Extra Ordinary

Extra Ordinary, a horror-comedy from Irish filmmakers Mike Ahern and Enda Loughman, is loaded with ideas, concepts, and gags.  But while these bits are funny individually, they don’t collectively contribute to an overarching story.

Driving instructor Rose (Maeve Higgins) lives in loneliness as she ignores requests that would drudge up her past as a helper to her paranormal investigator father Vincent (Risteard Cooper).  Despite attempts to distance herself from her former profession, the community refuses to forget.  Including a local windowed father eccentrically named Martin Martin (Barry Ward), who is haunted by his deceased (and smothering) wife from beyond the grave.  Plans to put Marin’s wife to rest are suddenly sidetracked when washed-up musician Christian Winter (Will Forte) chooses Martin’s daughter Sarah (Emma Coleman) as a sacrifice to fulfil a Satanic pact to resurrect his music career.

The rescue mission to save Sarah requires healthy doses of ectoplasm, which Rose and Martin have to collect from unsolved hauntings.  These mini adventures around town are a clear indication that sketch comedy may be a strong suit for Ahern and Loughman.  These standalone scenes have good jokes, a consistent comedic structure, and a worthy payoff.  The out-and-about possessions all finish with a hilarious gross-out sight gag (Martin Martin, having been possessed by each ghost, retches up sticky goo) which, despite being repetitive, still finds a way to squeeze out laughs from the audience.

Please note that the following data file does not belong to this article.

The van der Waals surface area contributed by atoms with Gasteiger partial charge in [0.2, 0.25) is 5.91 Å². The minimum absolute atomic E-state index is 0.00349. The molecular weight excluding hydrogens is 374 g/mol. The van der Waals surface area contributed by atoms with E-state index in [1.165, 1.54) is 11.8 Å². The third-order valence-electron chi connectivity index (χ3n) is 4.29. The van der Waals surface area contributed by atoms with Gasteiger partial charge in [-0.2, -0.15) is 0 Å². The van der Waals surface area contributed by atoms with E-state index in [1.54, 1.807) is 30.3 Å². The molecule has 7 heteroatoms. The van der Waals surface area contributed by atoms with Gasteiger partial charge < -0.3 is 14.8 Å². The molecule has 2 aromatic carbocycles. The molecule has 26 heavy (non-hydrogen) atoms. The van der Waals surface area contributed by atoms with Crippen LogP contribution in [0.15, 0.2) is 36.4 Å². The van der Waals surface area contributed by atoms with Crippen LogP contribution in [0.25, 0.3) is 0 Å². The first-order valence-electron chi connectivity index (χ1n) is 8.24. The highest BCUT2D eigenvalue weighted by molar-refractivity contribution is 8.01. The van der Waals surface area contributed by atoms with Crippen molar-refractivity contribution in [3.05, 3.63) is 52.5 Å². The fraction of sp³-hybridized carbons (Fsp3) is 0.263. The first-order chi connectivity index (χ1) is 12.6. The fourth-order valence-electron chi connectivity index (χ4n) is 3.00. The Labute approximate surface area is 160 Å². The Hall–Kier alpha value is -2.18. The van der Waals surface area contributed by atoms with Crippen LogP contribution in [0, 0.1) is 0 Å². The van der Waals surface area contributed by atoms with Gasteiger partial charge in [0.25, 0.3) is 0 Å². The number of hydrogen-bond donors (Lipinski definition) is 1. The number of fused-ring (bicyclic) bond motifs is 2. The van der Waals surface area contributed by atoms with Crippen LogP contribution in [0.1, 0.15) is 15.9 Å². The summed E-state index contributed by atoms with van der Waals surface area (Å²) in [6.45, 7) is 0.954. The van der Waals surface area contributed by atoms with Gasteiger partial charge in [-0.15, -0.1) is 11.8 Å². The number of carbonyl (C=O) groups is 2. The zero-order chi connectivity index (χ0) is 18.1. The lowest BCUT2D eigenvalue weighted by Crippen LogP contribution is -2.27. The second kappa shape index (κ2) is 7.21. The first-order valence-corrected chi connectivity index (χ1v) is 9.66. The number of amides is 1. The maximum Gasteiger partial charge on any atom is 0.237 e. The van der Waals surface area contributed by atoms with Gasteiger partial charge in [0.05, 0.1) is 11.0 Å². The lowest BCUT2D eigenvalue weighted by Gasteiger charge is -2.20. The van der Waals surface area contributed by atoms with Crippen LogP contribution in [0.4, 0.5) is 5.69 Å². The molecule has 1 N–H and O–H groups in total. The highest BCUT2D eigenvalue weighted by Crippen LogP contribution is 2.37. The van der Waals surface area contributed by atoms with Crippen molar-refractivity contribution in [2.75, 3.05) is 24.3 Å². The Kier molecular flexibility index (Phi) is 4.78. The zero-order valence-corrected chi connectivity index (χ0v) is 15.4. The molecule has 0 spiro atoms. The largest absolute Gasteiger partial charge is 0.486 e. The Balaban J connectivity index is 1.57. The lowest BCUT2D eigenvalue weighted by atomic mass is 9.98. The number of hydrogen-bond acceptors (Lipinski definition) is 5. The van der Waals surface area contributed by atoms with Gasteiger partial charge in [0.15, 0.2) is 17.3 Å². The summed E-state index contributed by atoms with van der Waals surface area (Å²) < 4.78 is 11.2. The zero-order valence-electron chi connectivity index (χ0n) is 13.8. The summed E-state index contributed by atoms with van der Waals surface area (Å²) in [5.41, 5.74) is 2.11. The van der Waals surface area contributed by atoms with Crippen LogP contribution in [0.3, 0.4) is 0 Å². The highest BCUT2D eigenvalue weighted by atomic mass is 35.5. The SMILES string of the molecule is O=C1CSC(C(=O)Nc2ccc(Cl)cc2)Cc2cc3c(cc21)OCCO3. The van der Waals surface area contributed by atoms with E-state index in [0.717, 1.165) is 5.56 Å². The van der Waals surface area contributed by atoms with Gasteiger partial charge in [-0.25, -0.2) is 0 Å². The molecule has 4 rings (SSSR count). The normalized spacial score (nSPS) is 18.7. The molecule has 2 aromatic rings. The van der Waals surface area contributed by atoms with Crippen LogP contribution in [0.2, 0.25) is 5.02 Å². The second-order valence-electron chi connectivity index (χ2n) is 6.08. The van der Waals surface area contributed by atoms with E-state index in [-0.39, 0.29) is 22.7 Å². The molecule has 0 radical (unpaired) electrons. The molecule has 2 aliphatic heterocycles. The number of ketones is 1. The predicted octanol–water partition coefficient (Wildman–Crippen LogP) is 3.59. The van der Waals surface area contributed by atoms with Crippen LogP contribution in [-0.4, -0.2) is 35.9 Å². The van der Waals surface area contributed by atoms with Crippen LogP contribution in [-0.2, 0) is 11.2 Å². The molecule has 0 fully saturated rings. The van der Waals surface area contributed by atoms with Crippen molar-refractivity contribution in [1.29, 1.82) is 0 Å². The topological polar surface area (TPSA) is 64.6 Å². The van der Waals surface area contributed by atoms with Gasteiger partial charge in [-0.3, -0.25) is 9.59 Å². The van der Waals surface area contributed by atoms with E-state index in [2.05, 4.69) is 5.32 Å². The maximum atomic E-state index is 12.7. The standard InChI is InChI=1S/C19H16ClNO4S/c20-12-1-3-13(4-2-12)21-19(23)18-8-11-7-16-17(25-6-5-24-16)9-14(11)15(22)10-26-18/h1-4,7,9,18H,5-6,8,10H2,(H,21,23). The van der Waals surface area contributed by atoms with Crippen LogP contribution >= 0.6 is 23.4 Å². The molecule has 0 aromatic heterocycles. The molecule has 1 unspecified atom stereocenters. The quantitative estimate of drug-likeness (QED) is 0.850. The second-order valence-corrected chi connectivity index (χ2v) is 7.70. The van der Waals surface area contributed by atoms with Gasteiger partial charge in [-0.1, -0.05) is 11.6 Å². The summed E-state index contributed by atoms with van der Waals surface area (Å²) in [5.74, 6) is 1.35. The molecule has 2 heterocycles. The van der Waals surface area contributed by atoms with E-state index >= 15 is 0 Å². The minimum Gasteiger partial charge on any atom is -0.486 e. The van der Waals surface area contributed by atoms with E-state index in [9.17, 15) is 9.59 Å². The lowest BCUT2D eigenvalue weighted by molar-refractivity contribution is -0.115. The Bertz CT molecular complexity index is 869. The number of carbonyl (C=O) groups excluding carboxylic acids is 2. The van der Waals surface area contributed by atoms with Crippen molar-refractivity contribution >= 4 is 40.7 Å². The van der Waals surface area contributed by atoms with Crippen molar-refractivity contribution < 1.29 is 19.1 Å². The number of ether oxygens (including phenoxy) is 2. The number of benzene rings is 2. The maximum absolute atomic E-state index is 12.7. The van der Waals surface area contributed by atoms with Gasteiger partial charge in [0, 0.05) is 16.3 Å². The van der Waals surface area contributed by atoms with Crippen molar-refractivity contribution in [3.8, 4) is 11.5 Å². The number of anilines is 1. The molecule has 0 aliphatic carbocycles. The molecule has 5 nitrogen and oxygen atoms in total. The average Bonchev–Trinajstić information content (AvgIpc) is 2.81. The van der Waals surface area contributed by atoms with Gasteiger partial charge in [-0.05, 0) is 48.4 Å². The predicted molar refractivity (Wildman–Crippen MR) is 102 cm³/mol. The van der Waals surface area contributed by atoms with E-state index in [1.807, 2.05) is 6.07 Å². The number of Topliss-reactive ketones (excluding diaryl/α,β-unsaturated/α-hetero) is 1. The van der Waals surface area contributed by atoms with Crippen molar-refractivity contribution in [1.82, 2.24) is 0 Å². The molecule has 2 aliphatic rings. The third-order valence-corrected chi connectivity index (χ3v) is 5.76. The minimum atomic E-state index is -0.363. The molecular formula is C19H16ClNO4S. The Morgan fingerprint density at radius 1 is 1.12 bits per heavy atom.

I really wish Extra Ordinary would’ve been more about the dynamic between Rose and Martin.  The filmmakers would argue that’s what their film is about, but the central relationship between these two is often put on the back burner to reset the focus on Forte’s evildoing musician;  sidetracking a perfectly capable story about grief, headlined by quirky loners who desperately want to move on but don’t understand how.  Martin’s dead wife eventually starts possessing him and pesters Rose throughout the last act of Extra Ordinary.  Imagine the possibilities if this conundrum had been introduced earlier.

And that’s not to say Will Forte’s scenes are dire.  Forte has fun playing a nefarious crybaby, and his comedic timing is always on point (a set-up involving him finding a new sacrificial virgin with a phallic rod is a good intro to this character and Forte’s expertise).  His screen partner is Claudia O’Doherty, who was a scene-stealing sweetheart on Netflix’s Love and is amusing here as Christian’s irritated, gold digging wife who calls it like it is.  These characters deserve their own prequel – perhaps that could be arranged for Mike Ahern and Enda Loughman’s next project.

Even though there’s an underlying disconnect, Extra Ordinary perseveres and keeps audiences laughing and entertained.

Read Shahbaz Khayambashi’s review of Extra Ordinary


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